The 15th Population and Housing Census is right around the corner and many people are excited about the prospects for employment and nation-building.
“I’m looking forward to the census. I’ve worked actually in three capacities,” says Patricia Curtis, who has worked on two censuses in the past. She tells JIS News that the census provides an opportunity for her to “give back” to her country through the role she plays in the data-collection process.
Ms Curtis, who also works as a Clerical Assistant at the Statistical Institute of Jamaica (STATIN), Kingston, Field Office, informs that she has had the privilege of working as a “special census taker and a regular census interviewer”. “It was a good experience because what the special census taker entails is that we would go into group dwellings like hospitals and boarding schools,” informs Ms Curtis, adding that she also went into the Horizon Remand Centre.
She notes that as a special census taker, she had no face-to-face interaction with respondents, but instead, records were provided on each individual, while as a “regular census interviewer” she went into communities and had direct contact with people from different socio-economic backgrounds.
With recruitment now underway for 8,000 census takers and supervisors across the island, Ms Curtis is encouraging each citizen to apply. “You’ll be able to give back to your country while getting paid at the same time,” she says.
She further points out that persons can apply to become census workers on a part-time basis. “You don’t have to commit fully to being a census taker. You can work at your leisure [and] on weekends and you’ll still get paid,” Ms Curtis explains, noting that persons are paid based on the number of completed questionnaires.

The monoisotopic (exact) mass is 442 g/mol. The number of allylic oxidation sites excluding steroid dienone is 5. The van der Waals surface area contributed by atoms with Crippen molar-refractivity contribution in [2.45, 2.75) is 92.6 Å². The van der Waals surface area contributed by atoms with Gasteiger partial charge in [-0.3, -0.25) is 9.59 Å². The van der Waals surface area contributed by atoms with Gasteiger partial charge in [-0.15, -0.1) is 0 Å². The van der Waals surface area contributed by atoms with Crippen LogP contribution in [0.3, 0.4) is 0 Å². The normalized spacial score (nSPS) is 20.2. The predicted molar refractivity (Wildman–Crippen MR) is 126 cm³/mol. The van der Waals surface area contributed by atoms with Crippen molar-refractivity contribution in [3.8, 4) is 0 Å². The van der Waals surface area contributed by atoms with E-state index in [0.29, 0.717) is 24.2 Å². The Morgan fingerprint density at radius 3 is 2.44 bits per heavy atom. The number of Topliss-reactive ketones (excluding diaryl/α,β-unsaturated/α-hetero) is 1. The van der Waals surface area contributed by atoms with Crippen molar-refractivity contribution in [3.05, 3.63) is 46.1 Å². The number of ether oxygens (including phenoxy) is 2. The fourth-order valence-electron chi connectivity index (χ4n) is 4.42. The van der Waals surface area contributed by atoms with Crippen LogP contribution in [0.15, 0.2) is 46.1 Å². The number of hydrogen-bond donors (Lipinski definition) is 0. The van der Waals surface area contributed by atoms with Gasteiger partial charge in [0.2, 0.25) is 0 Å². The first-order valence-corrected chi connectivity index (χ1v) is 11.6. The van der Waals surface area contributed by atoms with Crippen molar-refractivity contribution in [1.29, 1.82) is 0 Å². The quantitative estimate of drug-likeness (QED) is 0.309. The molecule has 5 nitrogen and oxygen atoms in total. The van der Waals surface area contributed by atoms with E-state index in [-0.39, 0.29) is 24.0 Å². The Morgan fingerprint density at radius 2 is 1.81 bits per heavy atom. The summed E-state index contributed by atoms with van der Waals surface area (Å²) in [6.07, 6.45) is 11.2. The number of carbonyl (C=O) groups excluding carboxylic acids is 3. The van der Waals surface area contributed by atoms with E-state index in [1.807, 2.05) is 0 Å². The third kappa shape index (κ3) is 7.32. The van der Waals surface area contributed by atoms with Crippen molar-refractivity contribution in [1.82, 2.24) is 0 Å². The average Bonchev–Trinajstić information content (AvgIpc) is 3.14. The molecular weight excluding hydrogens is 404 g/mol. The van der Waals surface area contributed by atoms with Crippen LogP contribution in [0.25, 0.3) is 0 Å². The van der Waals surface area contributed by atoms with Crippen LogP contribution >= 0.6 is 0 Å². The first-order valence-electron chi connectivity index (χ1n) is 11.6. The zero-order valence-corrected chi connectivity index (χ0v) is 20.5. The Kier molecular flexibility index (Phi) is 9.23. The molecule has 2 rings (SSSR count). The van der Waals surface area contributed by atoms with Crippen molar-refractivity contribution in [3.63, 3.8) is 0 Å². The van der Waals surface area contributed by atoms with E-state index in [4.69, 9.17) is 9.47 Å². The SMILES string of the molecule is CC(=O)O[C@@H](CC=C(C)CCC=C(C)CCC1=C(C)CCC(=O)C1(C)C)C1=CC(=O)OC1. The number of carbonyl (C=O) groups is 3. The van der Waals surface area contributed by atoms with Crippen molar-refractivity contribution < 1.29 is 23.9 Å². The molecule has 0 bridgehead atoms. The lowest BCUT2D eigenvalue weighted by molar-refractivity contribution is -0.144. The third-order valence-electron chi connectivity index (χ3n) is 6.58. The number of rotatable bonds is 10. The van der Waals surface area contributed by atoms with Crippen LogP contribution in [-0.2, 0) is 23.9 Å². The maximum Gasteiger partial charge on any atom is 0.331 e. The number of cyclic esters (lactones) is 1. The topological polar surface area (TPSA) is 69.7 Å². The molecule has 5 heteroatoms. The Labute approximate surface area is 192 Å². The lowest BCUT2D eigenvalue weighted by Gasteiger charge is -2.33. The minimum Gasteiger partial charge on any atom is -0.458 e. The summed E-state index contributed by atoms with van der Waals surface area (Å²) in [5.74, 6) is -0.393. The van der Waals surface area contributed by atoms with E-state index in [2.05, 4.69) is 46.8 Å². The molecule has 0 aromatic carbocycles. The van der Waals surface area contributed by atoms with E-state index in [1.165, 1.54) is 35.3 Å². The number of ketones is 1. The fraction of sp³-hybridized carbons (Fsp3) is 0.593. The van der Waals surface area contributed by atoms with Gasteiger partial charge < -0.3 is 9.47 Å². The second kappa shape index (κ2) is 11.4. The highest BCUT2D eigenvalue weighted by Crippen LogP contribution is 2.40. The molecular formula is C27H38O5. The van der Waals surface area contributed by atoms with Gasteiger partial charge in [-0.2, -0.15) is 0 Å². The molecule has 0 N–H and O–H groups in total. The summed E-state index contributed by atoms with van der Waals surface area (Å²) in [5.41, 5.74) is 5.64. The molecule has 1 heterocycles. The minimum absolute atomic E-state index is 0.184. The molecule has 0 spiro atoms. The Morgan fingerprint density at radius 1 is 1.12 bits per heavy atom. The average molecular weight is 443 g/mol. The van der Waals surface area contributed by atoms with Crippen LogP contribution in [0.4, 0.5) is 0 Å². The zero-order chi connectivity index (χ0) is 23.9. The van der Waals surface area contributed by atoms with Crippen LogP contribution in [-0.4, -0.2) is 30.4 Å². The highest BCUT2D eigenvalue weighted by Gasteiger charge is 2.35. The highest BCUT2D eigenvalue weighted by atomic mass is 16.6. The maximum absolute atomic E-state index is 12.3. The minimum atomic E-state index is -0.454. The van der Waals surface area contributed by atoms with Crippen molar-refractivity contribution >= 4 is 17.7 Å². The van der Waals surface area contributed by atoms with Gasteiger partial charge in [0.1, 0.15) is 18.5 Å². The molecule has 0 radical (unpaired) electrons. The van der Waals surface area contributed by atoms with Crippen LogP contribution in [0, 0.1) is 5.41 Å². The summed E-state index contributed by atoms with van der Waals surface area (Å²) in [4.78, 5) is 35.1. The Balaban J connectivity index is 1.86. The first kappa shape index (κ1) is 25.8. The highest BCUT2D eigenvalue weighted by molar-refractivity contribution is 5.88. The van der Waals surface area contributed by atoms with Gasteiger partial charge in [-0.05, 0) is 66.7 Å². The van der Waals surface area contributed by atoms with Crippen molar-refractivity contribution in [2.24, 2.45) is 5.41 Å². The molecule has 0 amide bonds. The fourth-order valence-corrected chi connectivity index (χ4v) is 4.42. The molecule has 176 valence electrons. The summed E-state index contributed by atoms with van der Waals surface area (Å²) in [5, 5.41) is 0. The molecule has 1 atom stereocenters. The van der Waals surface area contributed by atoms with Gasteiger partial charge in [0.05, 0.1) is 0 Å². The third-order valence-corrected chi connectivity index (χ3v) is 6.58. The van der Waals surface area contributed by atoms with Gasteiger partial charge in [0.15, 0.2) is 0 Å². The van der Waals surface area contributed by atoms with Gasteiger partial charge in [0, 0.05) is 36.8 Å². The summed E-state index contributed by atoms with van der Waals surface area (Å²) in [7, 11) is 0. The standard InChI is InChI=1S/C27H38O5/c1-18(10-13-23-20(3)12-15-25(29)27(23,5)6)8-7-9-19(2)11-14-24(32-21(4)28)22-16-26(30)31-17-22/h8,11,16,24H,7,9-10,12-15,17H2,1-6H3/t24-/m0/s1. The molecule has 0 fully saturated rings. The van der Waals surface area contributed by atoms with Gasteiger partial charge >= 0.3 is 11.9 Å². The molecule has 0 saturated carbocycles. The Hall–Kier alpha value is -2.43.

Persons 18 years and older who have attained secondary-level education or have worked with STATIN on surveys in the past are eligible to apply to become census workers. Recruitment for census takers and supervisors will end on April 3, 2022. Other positions will be advertised later.
For his part, Jermaine Gayle, who worked on his first census at 20 years old as an interviewer, says he felt a level of satisfaction at the end. “When the report was being read, I felt joy and everything to know that I participated in getting this survey done,” he reflects. As the date for the 2022 census approaches, Mr Gayle, who describes himself as a “people person”, says he cannot wait for data collection to begin.
Data collection will begin in September and end in December 2022, after which the information is compiled, analysed and a census report produced.
The exercise is conducted once every 10 years and allows the country to take a snapshot of its population to determine how many people reside within its borders, who they are, and where they live. It counts everyone in the country.
Meanwhile, Corporate Communications Manager, STATIN, Georgia Garvey-Green, points out that the data collected during the census is used to make informed decisions by the Government, individuals, the business community and civil society organisations.
“Our nursing students, for example, are heavy users of our census data because when they have to go into the communities for their practical, they have to understand the demographics of the community that they are going to serve. So, they would want from us the sex ratio, how many males, how many females, the age distribution and some other basic information,” Mrs Garvey-Green adds.
The 15th Population and Housing Census was initially scheduled for 2021 but was delayed due to the coronavirus (COVID-19) pandemic. The last census was done in 2011.
Data collection will be done for the first time using tablets.